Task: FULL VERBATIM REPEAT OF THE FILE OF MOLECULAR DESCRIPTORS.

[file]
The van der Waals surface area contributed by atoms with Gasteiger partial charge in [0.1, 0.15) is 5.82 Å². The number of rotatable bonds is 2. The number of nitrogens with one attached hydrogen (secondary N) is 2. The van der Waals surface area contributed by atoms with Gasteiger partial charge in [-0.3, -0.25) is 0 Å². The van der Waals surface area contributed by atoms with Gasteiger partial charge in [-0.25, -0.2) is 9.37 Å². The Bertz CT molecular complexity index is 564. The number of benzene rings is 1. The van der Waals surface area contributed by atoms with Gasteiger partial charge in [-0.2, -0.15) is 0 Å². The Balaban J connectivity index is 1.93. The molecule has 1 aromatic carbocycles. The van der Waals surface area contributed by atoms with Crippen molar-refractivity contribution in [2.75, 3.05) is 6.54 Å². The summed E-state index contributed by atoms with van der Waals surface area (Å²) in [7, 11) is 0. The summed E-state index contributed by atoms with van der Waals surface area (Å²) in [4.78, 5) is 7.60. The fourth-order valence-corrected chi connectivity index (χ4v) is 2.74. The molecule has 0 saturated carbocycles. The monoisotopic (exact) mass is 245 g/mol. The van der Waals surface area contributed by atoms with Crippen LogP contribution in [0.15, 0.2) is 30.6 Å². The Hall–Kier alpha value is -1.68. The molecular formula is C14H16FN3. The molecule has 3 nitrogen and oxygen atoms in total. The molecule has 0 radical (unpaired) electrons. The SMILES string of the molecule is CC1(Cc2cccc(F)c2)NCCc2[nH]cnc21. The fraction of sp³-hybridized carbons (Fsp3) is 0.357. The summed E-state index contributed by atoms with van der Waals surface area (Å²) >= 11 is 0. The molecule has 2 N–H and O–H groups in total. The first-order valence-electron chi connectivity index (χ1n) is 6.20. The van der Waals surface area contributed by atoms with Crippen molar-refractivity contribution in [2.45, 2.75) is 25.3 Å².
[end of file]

The van der Waals surface area contributed by atoms with Gasteiger partial charge in [0.1, 0.15) is 5.82 Å². The number of rotatable bonds is 2. The number of nitrogens with one attached hydrogen (secondary N) is 2. The van der Waals surface area contributed by atoms with Gasteiger partial charge in [-0.3, -0.25) is 0 Å². The van der Waals surface area contributed by atoms with Gasteiger partial charge in [-0.25, -0.2) is 9.37 Å². The Bertz CT molecular complexity index is 564. The number of benzene rings is 1. The van der Waals surface area contributed by atoms with Gasteiger partial charge in [-0.2, -0.15) is 0 Å². The Balaban J connectivity index is 1.93. The molecule has 1 aromatic carbocycles. The van der Waals surface area contributed by atoms with Crippen molar-refractivity contribution in [2.75, 3.05) is 6.54 Å². The summed E-state index contributed by atoms with van der Waals surface area (Å²) in [7, 11) is 0. The summed E-state index contributed by atoms with van der Waals surface area (Å²) in [4.78, 5) is 7.60. The fourth-order valence-corrected chi connectivity index (χ4v) is 2.74. The molecule has 0 saturated carbocycles. The monoisotopic (exact) mass is 245 g/mol. The van der Waals surface area contributed by atoms with Crippen LogP contribution in [0.15, 0.2) is 30.6 Å². The Hall–Kier alpha value is -1.68. The molecular formula is C14H16FN3. The molecule has 3 nitrogen and oxygen atoms in total. The molecule has 0 radical (unpaired) electrons. The SMILES string of the molecule is CC1(Cc2cccc(F)c2)NCCc2[nH]cnc21. The fraction of sp³-hybridized carbons (Fsp3) is 0.357. The summed E-state index contributed by atoms with van der Waals surface area (Å²) >= 11 is 0. The molecule has 2 N–H and O–H groups in total. The first-order valence-electron chi connectivity index (χ1n) is 6.20. The van der Waals surface area contributed by atoms with Crippen molar-refractivity contribution in [2.45, 2.75) is 25.3 Å².